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Vacate Lien

Posted on January 1, 2001 | Posted in Construction

A general knows that it cannot pay its sub in the face of a notice of lien by a subsub. The general, therefore, posts security for the amount of the lien claimed plus 25% for costs and obtains an order vacating the lien from title to the owner’s lands. The money can then flow down the chain and the subsub’s construction lien on the lands has been transferred to the security paid into court by the general.

Now assume that other subsubs register liens that are removed from title in the same manner. The sub is either kicked off the job or abandons it. The general hires another sub or uses its own forces to complete the work. Almost inevitably, the monies paid to the sub prior to abandonment, plus the costs to complete the work, exceed the monies that the general was supposed to pay the sub under its contract had the sub completed all of the work.

Assume that the claims of the subsubs are valid and the cost to complete of the general is also accurate. Do the subsubs get the amount of their claims plus 25% in costs or are the subsubs limited in aggregate to 10% of the value of the work performed by the sub, an amount that was either held back by the general or ought to have been held back?

No Brainer 

We would have thought that the answer to this question is obvious.

The Construction Lien Act stipulates that a payer under a contract (the general in our example) must hold for the benefit of the lien claimants two rungs down the ladder (the subsubs in our example) the greater of two amounts (the “Liability Amount”). The first is the amount actually owed to the person with whom the payer contracted (the sub in our example). The second is the usual holdback, 10% of the value of the work done under that contract. The amount thus owed by a general could be substantially less than the aggregate of the amount owed by the sub to each of its subsubs.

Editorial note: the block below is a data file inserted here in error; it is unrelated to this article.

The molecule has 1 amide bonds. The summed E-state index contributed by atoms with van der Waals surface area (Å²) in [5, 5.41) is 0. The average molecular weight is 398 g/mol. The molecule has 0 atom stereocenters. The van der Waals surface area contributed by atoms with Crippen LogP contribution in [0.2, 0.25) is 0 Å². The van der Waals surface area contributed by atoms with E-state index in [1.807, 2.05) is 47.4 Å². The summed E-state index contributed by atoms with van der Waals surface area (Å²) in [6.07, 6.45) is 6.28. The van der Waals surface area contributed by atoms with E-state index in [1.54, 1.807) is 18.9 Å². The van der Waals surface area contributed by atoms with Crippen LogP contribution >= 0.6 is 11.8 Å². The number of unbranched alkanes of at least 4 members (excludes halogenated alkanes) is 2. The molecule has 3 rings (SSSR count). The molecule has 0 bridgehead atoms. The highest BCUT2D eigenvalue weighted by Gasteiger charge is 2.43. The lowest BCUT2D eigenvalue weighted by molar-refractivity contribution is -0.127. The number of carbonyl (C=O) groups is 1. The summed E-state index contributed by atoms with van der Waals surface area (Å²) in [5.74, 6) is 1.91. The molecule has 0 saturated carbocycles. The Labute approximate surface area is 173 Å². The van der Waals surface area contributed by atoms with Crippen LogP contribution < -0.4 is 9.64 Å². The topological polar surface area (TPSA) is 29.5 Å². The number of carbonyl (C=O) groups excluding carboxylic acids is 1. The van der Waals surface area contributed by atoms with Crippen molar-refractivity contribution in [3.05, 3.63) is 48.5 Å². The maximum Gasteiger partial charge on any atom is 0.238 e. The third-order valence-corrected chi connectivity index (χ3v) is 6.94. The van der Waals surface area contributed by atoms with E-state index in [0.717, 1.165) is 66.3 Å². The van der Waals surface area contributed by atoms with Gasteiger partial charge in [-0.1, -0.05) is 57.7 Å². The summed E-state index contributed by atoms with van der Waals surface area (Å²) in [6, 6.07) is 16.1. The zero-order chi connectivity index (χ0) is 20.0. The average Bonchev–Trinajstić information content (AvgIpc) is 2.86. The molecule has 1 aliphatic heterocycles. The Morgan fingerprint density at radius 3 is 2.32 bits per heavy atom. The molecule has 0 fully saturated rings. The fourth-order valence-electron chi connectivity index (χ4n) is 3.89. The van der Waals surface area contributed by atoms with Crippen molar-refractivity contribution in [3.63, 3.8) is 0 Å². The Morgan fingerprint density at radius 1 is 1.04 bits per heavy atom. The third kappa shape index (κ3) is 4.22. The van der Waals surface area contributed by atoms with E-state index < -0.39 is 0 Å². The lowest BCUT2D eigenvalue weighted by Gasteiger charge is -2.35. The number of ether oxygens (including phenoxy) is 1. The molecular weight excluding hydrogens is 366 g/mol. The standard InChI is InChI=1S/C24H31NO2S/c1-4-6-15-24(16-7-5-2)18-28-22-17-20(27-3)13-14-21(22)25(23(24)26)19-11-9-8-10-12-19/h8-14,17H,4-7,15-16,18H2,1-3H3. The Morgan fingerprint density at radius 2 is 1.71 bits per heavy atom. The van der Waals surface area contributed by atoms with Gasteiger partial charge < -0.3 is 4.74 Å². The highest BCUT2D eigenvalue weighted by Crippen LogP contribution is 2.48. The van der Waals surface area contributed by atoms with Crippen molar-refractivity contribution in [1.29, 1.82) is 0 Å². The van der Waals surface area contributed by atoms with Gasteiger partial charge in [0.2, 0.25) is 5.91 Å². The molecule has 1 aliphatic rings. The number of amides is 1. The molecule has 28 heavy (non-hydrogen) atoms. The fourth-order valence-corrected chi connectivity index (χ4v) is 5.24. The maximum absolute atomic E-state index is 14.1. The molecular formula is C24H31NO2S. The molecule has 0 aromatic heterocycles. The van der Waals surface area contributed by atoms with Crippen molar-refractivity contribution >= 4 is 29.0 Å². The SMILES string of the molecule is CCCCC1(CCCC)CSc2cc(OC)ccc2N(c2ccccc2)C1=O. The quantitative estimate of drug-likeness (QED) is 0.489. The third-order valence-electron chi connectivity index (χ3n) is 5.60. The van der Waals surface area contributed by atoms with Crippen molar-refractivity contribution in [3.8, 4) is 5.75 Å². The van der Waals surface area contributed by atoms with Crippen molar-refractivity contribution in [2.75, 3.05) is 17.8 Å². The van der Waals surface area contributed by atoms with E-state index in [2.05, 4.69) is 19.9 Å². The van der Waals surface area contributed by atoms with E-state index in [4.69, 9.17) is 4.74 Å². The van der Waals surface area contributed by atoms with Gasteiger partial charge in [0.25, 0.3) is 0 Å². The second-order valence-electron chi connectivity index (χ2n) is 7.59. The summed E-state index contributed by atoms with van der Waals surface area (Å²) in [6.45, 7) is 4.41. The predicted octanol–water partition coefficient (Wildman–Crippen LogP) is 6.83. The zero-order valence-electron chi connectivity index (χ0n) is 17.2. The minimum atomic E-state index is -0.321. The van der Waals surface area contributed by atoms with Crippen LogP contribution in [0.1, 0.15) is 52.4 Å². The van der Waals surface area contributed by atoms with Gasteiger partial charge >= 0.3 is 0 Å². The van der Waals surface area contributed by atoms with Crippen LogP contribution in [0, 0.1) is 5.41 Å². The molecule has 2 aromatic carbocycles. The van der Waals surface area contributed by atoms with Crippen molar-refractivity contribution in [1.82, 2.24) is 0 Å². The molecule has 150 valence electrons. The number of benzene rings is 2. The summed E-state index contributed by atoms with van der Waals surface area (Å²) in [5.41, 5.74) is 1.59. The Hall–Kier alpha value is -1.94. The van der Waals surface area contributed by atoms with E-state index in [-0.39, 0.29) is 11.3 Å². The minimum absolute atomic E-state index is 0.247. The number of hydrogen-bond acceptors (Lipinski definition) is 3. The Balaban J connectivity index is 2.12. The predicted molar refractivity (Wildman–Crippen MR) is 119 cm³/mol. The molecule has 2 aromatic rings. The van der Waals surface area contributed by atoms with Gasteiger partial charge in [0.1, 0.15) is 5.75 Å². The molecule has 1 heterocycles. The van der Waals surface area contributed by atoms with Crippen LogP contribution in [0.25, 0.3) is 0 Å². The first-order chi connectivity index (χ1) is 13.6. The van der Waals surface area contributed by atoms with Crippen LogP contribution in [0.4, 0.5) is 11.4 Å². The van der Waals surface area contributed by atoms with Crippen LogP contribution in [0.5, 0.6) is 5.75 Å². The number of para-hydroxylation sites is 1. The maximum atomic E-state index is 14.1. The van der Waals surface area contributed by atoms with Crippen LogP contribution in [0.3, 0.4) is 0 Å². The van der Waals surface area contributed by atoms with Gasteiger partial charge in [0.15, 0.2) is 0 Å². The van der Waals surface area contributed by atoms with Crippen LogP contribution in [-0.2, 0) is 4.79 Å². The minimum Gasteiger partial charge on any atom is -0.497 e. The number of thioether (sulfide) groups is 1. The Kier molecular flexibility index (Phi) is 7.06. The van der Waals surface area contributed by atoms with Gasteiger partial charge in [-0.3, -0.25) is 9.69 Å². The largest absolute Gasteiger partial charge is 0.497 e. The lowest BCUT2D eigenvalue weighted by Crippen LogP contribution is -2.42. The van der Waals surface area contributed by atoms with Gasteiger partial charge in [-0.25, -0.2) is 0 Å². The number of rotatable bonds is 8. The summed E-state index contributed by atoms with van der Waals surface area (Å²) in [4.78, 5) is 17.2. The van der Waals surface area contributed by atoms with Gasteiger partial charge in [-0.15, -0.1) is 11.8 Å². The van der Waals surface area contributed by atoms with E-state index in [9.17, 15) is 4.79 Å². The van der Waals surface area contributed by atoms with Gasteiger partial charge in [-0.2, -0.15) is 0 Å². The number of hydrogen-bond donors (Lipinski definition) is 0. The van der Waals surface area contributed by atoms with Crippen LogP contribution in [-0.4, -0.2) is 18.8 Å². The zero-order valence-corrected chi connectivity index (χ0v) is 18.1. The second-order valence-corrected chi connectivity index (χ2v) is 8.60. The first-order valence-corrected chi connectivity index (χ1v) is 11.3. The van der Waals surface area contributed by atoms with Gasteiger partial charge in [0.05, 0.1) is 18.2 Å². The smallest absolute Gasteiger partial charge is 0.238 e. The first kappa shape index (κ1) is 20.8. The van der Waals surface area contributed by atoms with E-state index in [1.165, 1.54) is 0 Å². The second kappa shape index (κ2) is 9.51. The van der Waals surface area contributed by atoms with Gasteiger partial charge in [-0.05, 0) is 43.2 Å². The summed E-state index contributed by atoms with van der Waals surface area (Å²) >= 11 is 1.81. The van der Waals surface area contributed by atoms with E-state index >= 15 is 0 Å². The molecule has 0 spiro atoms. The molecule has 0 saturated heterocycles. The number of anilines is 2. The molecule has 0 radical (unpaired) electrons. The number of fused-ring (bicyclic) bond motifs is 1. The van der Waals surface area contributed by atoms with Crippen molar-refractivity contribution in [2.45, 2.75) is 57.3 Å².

The Act recognises that in order to keep money flowing on a construction project, there must be some mechanism to substitute other security for the lands against which liens are registered. Consequently, security may be posted for the amount of the lien claim, plus 25% for costs, and the lien is vacated from title. By taking advantage of this mechanism, does the person posting security give up its right to be liable only for the Liability Amount once the issues are settled at trial?

The answer to this question must be a resounding no. Anyone who has even a modicum of knowledge of the construction industry knows that, otherwise, a project would grind to a halt the moment the first lien was registered. No payer in its right mind would vacate the lien if it knew that, by doing this, it could become liable for an amount far greater than the Liability Amount.

The Cases

In 1988, one judge, who obviously did not have that modicum of knowledge, actually held that the general had to pay the full amount of the security even though this was far in excess of the Liability Amount. We considered this decision to be an aberration.

One year later, another judge looked at the first decision and declined to follow it. That judge obviously had some understanding of the Act and the construction industry. The score is now 1 for and 1 against.

Nine years later, some enterprising lawyer decided to tackle the subject again. Fortunately, the judge in James Dick Construction Ltd. v. Durham Board of Education, a 1998 decision of the Ontario Court (General Division), broke the tie in favour of sanity. He supported judge no. 2 and held that the payer was liable only for the Liability Amount, not the aggregate value of the secured amounts to vacate the liens from title.


Individual judges do not always make the right decision. That is why litigation is a crapshoot. Fortunately, in the long run, a bad decision is usually rectified. This is good for the law but is no solace for the litigant saddled with a bad decision.


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